“When you have an important decision to make and you have a bad feeling in the pit of your stomach, do you listen to your gut? How has that worked out for you?”
I think the best way to answer this is to give some examples of situations I’ve been in. I’ll start off with relationships. If there’s one thing I feel uneasy about, it’s being at odds with someone. I think because of my bipolar, I tend to blame myself for any friction or problems I run into with anyone. Do you remember my friend Lori? I had the decision to make whether to dump her out of my life or not. I was sort of feeling sick about it. I was really wondering what I had done. I just didn’t listen to my gut because my gut is not always very accurate. So I did what I often do, I got advice. I asked my husband what he thought and I also asked you guys…do you remember? Everyone advised me to forget her and move on. And so I did. And I felt better. Of course, now she is back and says she wants to be social but I am being very cautious. I don’t want to get hurt again.
When I am manic, watch out. Any feelings I have in my gut or my mind fly right out the window. I can KNOW in my head and my gut that what I am doing is wrong and just do it anyway. That is a weird feeling I can tell you. A part of you (very small) is despairing that you are being so stupid but the mania is like a drug…you cannot overcome it.
Let me give you another example. I was teaching and was struggling mightily with depression. I had a sick feeling in my stomach every day. I knew I needed to make the important decision to quit and go out on disability, but I just didn’t know how I could leave my class. But I knew in my gut (although I was sick about it) that I wasn’t doing the kids any favor by staying there and trying to teach. I was also TERRIFIED of maybe having some sort of breakdown in front of the kids and just crying or something. At that time I was also having occasional visions of things. Not during the day, but I did have fear about it. So although my gut was sick, I knew it was time to go.
Honestly, my best advice when facing tough decisions is to get other opinions from people you respect, especially when you are feeling less than your best.
Thanks for the question, em!
Next question is from bpnurse:
“Here’s a question for you: What have your hospitalizations been like? Some people benefit (myself being one of them) while others don’t do well and even get worse. What did being hospitalized do for you?”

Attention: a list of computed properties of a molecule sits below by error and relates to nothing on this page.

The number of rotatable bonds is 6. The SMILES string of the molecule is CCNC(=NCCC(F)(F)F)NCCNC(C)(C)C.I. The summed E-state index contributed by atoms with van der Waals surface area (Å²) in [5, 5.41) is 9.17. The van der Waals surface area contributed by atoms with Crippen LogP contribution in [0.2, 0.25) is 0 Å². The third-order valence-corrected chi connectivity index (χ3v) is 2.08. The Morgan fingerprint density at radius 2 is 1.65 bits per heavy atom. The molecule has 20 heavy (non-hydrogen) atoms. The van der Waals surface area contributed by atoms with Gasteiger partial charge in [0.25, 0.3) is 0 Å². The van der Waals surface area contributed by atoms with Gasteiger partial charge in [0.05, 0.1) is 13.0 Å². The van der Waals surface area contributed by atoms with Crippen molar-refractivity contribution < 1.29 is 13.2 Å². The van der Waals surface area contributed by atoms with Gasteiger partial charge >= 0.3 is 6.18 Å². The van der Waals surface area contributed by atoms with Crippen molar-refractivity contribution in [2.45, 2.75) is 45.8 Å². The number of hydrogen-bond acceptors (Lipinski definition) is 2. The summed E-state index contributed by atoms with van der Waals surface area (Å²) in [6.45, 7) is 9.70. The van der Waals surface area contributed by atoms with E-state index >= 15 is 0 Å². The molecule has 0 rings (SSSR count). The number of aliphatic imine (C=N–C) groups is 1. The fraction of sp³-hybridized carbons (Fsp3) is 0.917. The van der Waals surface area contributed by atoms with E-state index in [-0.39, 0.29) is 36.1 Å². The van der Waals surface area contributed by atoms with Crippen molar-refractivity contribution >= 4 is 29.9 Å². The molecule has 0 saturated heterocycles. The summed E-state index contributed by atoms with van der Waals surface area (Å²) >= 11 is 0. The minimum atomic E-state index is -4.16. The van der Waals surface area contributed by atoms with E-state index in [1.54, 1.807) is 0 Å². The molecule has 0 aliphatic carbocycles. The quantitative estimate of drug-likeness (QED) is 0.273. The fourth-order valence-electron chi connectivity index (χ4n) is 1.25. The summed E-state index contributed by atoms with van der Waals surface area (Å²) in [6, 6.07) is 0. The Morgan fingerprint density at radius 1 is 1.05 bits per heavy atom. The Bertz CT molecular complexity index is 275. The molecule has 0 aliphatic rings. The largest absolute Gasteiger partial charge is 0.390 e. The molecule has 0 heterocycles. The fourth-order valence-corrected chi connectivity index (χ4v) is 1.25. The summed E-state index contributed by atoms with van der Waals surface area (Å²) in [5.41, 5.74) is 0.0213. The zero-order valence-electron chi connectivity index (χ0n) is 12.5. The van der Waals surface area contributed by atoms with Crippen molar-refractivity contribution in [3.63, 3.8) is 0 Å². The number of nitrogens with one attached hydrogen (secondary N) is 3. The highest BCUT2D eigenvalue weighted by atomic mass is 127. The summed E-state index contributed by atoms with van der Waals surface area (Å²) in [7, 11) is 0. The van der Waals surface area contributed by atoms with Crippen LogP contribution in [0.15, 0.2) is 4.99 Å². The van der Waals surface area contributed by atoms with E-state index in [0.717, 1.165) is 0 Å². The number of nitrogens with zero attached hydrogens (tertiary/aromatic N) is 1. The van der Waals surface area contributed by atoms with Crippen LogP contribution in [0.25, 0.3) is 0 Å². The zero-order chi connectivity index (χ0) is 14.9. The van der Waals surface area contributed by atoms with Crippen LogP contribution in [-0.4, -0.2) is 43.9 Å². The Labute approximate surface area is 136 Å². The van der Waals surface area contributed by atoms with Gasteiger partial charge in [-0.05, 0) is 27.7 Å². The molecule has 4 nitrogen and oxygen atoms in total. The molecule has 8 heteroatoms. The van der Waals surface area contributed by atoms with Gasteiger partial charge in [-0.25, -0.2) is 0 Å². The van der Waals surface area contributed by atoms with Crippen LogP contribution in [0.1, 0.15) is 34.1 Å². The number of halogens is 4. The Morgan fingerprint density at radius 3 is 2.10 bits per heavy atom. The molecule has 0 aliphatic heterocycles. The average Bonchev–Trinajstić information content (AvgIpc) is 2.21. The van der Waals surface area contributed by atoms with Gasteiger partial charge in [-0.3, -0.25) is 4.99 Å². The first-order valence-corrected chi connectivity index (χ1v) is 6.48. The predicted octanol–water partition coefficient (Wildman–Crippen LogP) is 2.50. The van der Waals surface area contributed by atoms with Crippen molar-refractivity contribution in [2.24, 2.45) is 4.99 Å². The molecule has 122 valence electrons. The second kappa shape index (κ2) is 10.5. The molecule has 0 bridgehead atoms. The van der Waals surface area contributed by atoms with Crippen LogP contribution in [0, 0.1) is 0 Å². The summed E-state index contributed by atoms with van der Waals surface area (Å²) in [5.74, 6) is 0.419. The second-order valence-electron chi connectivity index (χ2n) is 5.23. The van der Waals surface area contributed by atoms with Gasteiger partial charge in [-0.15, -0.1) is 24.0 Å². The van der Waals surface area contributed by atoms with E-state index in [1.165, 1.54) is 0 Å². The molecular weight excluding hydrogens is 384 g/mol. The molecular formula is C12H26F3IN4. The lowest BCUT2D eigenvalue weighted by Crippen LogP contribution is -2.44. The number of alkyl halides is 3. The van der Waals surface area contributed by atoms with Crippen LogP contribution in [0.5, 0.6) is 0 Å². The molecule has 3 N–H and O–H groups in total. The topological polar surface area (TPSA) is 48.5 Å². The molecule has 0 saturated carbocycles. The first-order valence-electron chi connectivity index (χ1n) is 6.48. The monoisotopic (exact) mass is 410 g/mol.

Oh boy! Now here is a question. One I can’t probably even answer well.
I’m 55 years old and am thinking I have been hospitalized 5 or 6 times in the last 30 years. Now I do have some memory problems on my current meds, so I am going to do the best I can.
I never remember going into the hospital calmly. You know, where we were all sitting around at home or at my psych’s office and we all decided “Yes, good idea to go to the hospital!” The times I remember going to the hospital vary, but a couple of them I know I was crying so hard I could barely breathe. Another time I went I was seeing talking trash cans. I remember a nurse talking me down from that one. The other visits I don’t remember exactly why or how I got there.
I do remember that most hospitalizations had some things in common, so I will talk about how those helped me or not.
GROUPS: Ick! I firmly believe that my bipolar is the result of some physical brain problem. It’s not situational. I don’t have any more problems in my life (other than bipolar) than anyone else. So I hated sitting around listening to how everyone hated their mother or their wife. It got really boring. Plus, there were usually some snot nose psych students “sitting in” to judge the whole thing.
ART THERAPY: Uh, no. I am not creative. There was always a totally gifted artist in my group who made me feel like crap.
EATING: Loved it. You could eat all you want and I didn’t have to cook or clean. However, I always gained about 5 pounds a week.
SMOKERS: I don’t smoke and always felt like the unpopular kid cause I didn’t go out on the patio during smoke time. I just couldn’t breathe out there.
INDIVIDUAL THERAPY: Not bad, but nothing I wasn’t getting outside of the hospital.
MEDS: This was the benefit. They tried me on a bunch of different meds really fast. This was I could figure out which gave me seizures, which did not allow me to be conscious, etc. It saved a lot of trial and error on the outside.
VISITORS: Hated this except for my husband. I’d send him off each day with a list of stuff I wanted and he would bring it. Other visitors absolutely wore me out. I got tired after about two minutes.
THE STAFF AND THE OTHER PATIENTS: Sometimes it was hard to tell who was who. They were all crazy.
SUICIDE WATCH: They checked me every 15 minutes. I was safe.
So when I was in a crisis and could not handle myself, the hospital was good. They kept me from self-harm and got me on the right meds. My guess is I probably will have to go back at some tine, but I sure hope not.
Thanks for the question, bp!
Hooray, got my assignment done.
Am planning to write a Christmas entry so will see you then.